sadsituationJD wrote:I'm really quite tired of people with disdain for insurance defense. I left Biglaw in the recession of 1991, and landed in ID, and became a non-equity partner, and then went in-house. ID was great. You did not do busy work just to overbill. Your clients were reasonable (as it was not their money). The insurance carriers did not freak out if you lost a motion or case, as they know you win some and lose some. I never made more than $125,000 in ID, but I never worked more than 50 hours a week on average. In Biglaw, I never got to take a deposition or argue a motion. In ID, I did it all the time. In Biglaw, I never got to trial. In ID, I did every year or two. The best part is that ID gave me enough time to start a side business that I really enjoy that has generated $50,000 of side income every year. ID gave me the time to start a family, where Biglaw did not. ID is what the practice of law should be -- a comfortable six figure salary after 10 years, with enough time to enjoy life and family. Biglaw is a ponzi scheme where you get $200,000 for 3 years, and then are unemployable, with no deposition, law and motion, or trial experience.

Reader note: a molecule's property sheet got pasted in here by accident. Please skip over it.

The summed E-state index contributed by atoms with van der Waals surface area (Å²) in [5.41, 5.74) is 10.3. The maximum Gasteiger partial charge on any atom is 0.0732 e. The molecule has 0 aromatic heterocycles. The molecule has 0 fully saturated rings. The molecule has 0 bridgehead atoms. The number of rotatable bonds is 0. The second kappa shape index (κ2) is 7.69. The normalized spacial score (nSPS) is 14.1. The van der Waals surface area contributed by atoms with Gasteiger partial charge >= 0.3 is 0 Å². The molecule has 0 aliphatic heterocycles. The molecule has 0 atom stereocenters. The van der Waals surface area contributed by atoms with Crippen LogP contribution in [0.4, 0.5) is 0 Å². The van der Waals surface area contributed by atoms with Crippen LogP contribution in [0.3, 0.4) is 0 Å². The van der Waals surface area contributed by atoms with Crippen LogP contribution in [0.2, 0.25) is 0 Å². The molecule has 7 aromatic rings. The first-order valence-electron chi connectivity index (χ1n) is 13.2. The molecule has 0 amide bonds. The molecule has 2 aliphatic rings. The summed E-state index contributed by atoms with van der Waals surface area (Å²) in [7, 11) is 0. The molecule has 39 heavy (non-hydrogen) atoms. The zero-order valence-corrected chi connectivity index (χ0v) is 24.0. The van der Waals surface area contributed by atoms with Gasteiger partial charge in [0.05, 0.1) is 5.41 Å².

This has to be the most ROTFL-worthy post I've seen in years! Are you the dean of a TTT per chance?
ID is a sewer, joke, and utter laughingstock. 125 K? In ID? Surely you jest! I know two dozen ID schlubs in their mid-fifites who are lucky to pull down 70, and that's for a 55-65 hour week of paper-churning, bottom-scraping shitlaw.
Bragging about your experience with ID "trials" and "depositions" is also hilarious. You really believe asking some Bronx welfare queen about her supermarket slip n' fall or trying some cervical sprain whiplash case for Allstate counts as "expereince" that is marketable to non-ID firms/employers?
Just take a look at the turnover rates at ID mills like Wilson Elser- this tells u everything you need to know about the gulag of ID.
If he is talking about making $125k after he went in-house, that could be possible after staying around for a while and getting a few promotions. However, this is BS:
Your clients were reasonable (as it was not their money).
Your client is the defendant "in name only." As an ID lawyer, most of the time you meet the client for the first and only time at the deposition. And sometimes you never meet you "client." The reality is that the client is the insurance company, it very much is their money, and they care about it. I'd be fairly sure they scrub the bills much more carefully than most biglaw clients.